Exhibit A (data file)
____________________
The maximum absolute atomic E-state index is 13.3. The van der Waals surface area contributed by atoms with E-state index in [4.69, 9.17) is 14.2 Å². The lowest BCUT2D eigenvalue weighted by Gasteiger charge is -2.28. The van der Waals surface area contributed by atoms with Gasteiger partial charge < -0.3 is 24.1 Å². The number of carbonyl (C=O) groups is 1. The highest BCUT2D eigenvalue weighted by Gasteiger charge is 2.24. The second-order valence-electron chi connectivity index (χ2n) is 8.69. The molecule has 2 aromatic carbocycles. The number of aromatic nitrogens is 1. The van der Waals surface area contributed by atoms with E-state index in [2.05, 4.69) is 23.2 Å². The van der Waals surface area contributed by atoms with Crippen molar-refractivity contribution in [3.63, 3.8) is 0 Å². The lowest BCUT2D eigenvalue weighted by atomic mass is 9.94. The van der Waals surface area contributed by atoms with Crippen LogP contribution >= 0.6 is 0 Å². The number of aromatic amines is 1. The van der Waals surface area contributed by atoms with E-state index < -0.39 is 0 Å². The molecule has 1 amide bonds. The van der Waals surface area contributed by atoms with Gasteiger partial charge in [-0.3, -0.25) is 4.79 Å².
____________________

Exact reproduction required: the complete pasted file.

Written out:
The maximum absolute atomic E-state index is 13.3. The van der Waals surface area contributed by atoms with E-state index in [4.69, 9.17) is 14.2 Å². The lowest BCUT2D eigenvalue weighted by Gasteiger charge is -2.28. The van der Waals surface area contributed by atoms with Gasteiger partial charge < -0.3 is 24.1 Å². The number of carbonyl (C=O) groups is 1. The highest BCUT2D eigenvalue weighted by Gasteiger charge is 2.24. The second-order valence-electron chi connectivity index (χ2n) is 8.69. The molecule has 2 aromatic carbocycles. The number of aromatic nitrogens is 1. The van der Waals surface area contributed by atoms with E-state index in [2.05, 4.69) is 23.2 Å². The van der Waals surface area contributed by atoms with Crippen molar-refractivity contribution in [3.63, 3.8) is 0 Å². The lowest BCUT2D eigenvalue weighted by atomic mass is 9.94. The van der Waals surface area contributed by atoms with Crippen LogP contribution >= 0.6 is 0 Å². The number of aromatic amines is 1. The van der Waals surface area contributed by atoms with E-state index < -0.39 is 0 Å². The molecule has 1 amide bonds. The van der Waals surface area contributed by atoms with Gasteiger partial charge in [-0.3, -0.25) is 4.79 Å².